Democratic Progressive Party (DPP) Taipei mayoral candidate Pasuya Yao (姚文智) yesterday said he would file a lawsuit against Taipei Mayor Ko Wen-je (柯文哲) if Ko does not apologize for saying on TV on Saturday that his campaign expenditures are lower than Ko’s.
Ko, an independent seeking re-election, has repeatedly urged other candidates to release their campaign spending, as he did on Oct. 31.
Yao and Chinese Nationalist Party (KMT) mayoral candidate Ting Shou-chung (丁守中) declared their election campaign spending in the televised debate on Saturday.
Yao said that he had spent NT$33,518,620 (US$1,087,843) by Oct. 31, exceeding his total funding of NT$31,472,124, and is still raising funds from small donors; Ting said he had raised NT$39,106,424 in funding and had spent NT$20,047,004 as of Oct. 15.
During a post-debate news conference, Ko said Yao and Ting’s published campaign expenditures “were less than mine” and repeatedly asked whether the people really believed the self-reported numbers.
“The candidates of the two major political parties published their campaign finances today, but both seemed to be less than mine, do you believe it?” Ko asked.
Pressed on the issue yesterday, Ko said that “everyone knows that the numbers [Yao and Ting] provided were impossible.”
Yao yesterday morning said he had already spent about NT$33.5 million, which is approximately two times the amount that Ko reported to have spent, so Ko appeared intent on stirring up rumors to bad-mouth his opponents and mislead voters.
He would file a lawsuit if Ko does not apologize, he added.
Taiwan from Thursday is to reinstate visa exemptions for passport holders from 65 countries. Mandatory quarantine for arriving travelers is to be lifted on Oct. 13 , when restrictions on inbound and outbound tour groups are also to be lifted. The following is a list of answers to common questions regarding how the new regulations are to affect inbound international visitors Which passports will have visa-free entry privileges? Eleven more countries on Thursday are to join 54 countries that were given visa-free privileges on Sept. 12. Passport holders from Japan, South Korea, Chile, Israel and Nicaragua can stay in Taiwan for up to 90 days without a visa. Taiwan is also to resume 30-day visa-free stays for citizens of the Dominican Republic, Singapore and Malaysia. Passport holders from Thailand, Brunei and the Philippines are to be allowed to stay in Taiwan for 14 days visa-free. Taiwan on Sept. 12 resumed 90-day visa-free entry for passport holders from the US, the UK, Ireland, Canada, Australia, New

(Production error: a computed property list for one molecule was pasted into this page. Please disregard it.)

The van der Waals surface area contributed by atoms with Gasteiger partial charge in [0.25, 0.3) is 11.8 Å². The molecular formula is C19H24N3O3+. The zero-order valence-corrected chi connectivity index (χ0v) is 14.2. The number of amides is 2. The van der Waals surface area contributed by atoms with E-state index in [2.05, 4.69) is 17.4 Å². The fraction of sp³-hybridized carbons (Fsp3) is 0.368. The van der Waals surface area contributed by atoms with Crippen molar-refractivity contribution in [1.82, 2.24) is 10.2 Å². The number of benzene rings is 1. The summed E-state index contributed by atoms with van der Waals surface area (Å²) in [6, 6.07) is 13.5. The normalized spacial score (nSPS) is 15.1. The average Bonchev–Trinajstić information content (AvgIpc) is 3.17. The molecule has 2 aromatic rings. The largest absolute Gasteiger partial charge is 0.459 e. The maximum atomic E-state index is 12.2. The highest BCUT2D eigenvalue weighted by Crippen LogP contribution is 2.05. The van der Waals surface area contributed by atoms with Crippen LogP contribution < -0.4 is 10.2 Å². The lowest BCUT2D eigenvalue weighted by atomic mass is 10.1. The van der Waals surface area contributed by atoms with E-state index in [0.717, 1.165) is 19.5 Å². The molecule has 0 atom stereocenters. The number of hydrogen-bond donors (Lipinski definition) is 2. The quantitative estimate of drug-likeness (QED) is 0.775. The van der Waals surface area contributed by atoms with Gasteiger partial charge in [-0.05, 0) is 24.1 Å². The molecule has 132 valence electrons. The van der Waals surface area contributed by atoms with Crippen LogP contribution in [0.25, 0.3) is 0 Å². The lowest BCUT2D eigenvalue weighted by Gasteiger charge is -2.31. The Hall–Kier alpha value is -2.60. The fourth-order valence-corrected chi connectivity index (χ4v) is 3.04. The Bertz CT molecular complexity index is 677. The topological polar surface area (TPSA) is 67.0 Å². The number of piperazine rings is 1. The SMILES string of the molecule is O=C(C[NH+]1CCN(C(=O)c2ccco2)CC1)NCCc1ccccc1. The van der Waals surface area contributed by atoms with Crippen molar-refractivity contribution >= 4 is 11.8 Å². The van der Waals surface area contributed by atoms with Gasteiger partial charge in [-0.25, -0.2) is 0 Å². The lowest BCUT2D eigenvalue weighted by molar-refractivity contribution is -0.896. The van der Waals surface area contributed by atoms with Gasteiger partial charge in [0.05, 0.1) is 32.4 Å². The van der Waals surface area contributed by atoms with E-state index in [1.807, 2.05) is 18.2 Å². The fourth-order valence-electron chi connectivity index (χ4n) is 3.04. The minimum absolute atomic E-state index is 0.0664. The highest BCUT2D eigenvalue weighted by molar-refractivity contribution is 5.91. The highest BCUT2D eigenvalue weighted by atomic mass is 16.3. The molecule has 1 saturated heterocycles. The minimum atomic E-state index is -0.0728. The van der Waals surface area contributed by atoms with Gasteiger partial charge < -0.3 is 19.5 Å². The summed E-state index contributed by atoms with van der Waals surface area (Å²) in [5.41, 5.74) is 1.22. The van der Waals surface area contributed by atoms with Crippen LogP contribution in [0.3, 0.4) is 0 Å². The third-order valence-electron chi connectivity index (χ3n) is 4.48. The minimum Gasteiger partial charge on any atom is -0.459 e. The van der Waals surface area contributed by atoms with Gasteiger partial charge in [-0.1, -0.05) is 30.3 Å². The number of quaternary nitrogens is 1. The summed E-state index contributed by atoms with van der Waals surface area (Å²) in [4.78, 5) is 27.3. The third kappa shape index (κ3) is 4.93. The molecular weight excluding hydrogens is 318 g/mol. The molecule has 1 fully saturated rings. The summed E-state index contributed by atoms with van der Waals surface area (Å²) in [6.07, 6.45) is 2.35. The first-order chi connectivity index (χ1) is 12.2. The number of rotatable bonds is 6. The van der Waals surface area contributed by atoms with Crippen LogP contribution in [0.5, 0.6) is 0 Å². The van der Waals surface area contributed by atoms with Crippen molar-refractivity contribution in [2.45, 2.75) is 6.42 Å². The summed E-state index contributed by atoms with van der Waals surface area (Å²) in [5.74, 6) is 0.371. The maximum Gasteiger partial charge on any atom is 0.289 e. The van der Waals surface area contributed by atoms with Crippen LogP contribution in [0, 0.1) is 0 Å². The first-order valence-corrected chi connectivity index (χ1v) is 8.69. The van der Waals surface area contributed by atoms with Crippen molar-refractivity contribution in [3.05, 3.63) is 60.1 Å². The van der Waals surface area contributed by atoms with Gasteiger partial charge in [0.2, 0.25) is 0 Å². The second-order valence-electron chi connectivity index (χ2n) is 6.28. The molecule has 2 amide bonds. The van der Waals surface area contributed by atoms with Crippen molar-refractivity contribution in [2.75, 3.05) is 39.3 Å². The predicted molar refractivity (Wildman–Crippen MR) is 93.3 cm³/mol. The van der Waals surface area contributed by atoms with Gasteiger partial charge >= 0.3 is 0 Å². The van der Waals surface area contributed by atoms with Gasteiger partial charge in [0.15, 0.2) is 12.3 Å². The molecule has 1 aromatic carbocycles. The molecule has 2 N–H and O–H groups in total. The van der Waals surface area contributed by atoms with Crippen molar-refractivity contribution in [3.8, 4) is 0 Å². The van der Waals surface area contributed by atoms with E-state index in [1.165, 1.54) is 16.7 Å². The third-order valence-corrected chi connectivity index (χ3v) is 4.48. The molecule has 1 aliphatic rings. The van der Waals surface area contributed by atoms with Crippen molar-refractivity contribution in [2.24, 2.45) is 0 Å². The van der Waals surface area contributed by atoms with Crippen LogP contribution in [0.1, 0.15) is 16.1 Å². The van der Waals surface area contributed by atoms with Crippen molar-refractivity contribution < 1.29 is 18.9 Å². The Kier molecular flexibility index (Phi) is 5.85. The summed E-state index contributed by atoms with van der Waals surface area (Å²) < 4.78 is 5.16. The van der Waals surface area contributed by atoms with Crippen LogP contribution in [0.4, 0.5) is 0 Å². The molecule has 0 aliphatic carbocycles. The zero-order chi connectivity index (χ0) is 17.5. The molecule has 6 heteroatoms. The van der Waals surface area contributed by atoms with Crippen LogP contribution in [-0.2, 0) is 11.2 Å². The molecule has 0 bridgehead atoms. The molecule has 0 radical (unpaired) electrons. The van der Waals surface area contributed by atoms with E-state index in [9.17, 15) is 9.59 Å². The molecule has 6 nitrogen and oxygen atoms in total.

PRIDE AND FURY: Supporters of the Taiwan People’s Communist Party sang in Tainan, while Taiwan loyalists in Kaohsiung vowed to ‘protect Taiwan until death’ Two small Taiwanese groups at the far ends of the debate over relations with Beijing marked the National Day of the People’s Republic of China yesterday with flag raisings and flag burnings — opposite responses at a time of rising tension over the Taiwan Strait. Oct. 1 marks the day that Mao Zedong (毛澤東) proclaimed the People’s Republic of China in 1949, with the defeated Republic of China government fleeing to Taiwan at the end of that year, where — after democratic reforms — it remains to this day, neither recognizing the other. China’s national day is not officially marked in any
Adolescents aged 12 to 17 can start receiving the Novavax COVID-19 vaccine from tomorrow, the Central Epidemic Command Center (CECC) said yesterday, adding that the second phase of inoculations using Moderna’s bivalent vaccine would begin next week. The Ministry of Health and Welfare’s Advisory Committee on Immunization Practices has recommended that the Novavax vaccine can be administered to adolescents aged 12 to 17 as their primary series of vaccines or as a booster shot. It also allowed a mix-and-match approach. The Novavax vaccine is a good choice for eligible recipients who are worried about possible adverse reactions from other COVID-19 vaccines, said
‘CONSENSUS’: The CECC would brief the Cabinet on its reopening plans if data show that a local outbreak proceeded as it had predicted, Premier Su Tseng-chang said The Central Epidemic Command Center (CECC) could announce today that it would fully reopen borders on Oct. 13, Premier Su Tseng-chang (蘇貞昌) said yesterday. Su in the morning inspected Taiwan Taoyuan International Airport to check if airport personnel were prepared to cope with an expected rise in passenger volume today, when the weekly cap for international arrivals would increase to 60,000 people. The requirement for a saliva-based polymerase chain reaction test upon landing is also to be waived. The CECC last week announced that a zero-quarantine policy for international arrivals could be implemented from Oct. 13, depending on the local